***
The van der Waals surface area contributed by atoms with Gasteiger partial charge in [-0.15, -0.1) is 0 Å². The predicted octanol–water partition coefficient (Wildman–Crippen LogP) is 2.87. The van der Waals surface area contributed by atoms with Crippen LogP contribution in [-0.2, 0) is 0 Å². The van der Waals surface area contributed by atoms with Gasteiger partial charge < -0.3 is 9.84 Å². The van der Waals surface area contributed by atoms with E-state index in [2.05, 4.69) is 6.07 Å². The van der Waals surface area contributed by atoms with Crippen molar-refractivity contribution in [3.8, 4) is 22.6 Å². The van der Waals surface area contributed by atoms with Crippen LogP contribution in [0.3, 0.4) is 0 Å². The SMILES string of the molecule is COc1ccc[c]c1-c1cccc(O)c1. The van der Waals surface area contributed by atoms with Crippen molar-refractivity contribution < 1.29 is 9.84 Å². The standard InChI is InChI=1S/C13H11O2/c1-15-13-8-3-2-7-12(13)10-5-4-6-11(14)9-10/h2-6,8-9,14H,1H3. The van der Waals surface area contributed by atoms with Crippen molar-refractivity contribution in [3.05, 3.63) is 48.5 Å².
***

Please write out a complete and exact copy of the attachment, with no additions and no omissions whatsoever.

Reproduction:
The van der Waals surface area contributed by atoms with Gasteiger partial charge in [-0.15, -0.1) is 0 Å². The predicted octanol–water partition coefficient (Wildman–Crippen LogP) is 2.87. The van der Waals surface area contributed by atoms with Crippen LogP contribution in [-0.2, 0) is 0 Å². The van der Waals surface area contributed by atoms with Gasteiger partial charge < -0.3 is 9.84 Å². The van der Waals surface area contributed by atoms with E-state index in [2.05, 4.69) is 6.07 Å². The van der Waals surface area contributed by atoms with Crippen molar-refractivity contribution in [3.8, 4) is 22.6 Å². The van der Waals surface area contributed by atoms with Crippen LogP contribution in [0.3, 0.4) is 0 Å². The SMILES string of the molecule is COc1ccc[c]c1-c1cccc(O)c1. The van der Waals surface area contributed by atoms with Crippen molar-refractivity contribution < 1.29 is 9.84 Å². The standard InChI is InChI=1S/C13H11O2/c1-15-13-8-3-2-7-12(13)10-5-4-6-11(14)9-10/h2-6,8-9,14H,1H3. The van der Waals surface area contributed by atoms with Crippen molar-refractivity contribution in [3.05, 3.63) is 48.5 Å².